Sat. Oct 24th, 2020

We are continuing our reflection on sin. Last time we mentioned that there is a distinction between mortal sin and venial sin.
So, what makes sin “mortal?” The Catechism tells us that for a sin to be mortal there are three conditions which must be met. The object of the sin must involve grave matter and must be carried out with full knowledge and deliberate consent (CCC #1857) We are going to discuss this a good bit, but let me start by pointing out that we can never know if someone is guilty of mortal sin. We can know that the offense involves grave matter, serious stuff, but we cannot know the internal dispositions, knowledge or freedom of the person. Many of us have grown up hearing, “Hate the sin, love the sinner.” We can, and should, clearly state that certain actions are gravely immoral. However, this should never lead us to judge the sinner. Only God can judge the sinner. So let’s start looking at the three conditions for sin to be mortal.
First, it must involve grave matter. What is grave matter? Good question. It is not always black and white. There is not an all comprehensive list. The gravity of sin exits on a spectrum that takes into account who is wronged and how much they are wronged. Sins against my wife or parents is more grave than sins against a stranger. Murder is always considered grave, but murder of a parent would be even more grave than murder of a stranger. For me, if I have to really ponder whether a specific action involves grave matter or not then it means that I am pretty far down the, “this is serious” spectrum. In short the following offenses are considered to involve grave matter: missing Mass on Sunday, idol worship, murder (and many forms of abuse depending on the gravity), and adultery (and most sexual sins). Most of the other sins mentioned in the Ten Commandments may be grave matter depending on the circumstances.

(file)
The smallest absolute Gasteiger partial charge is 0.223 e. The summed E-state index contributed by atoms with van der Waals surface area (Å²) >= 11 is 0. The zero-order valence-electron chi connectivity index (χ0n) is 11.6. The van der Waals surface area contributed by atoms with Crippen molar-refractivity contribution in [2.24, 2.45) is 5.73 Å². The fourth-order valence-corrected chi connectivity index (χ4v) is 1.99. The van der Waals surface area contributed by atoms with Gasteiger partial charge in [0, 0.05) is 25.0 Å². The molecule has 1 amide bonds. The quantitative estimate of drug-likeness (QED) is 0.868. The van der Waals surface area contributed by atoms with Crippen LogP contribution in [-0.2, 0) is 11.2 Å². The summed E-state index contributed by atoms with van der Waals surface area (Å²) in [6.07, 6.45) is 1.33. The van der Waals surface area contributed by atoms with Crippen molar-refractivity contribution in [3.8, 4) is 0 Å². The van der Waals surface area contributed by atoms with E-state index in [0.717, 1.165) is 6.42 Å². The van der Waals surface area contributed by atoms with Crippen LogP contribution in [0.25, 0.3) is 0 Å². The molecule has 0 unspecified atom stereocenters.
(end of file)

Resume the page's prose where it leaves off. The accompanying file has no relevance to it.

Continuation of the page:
Please remember that all three elements must be present for a sin to be mortal. Today, we have only explored the element of grave matter. More next time.
— Pat Arensberg is the Director of the Office for Evangelization and Family Life. Email him at
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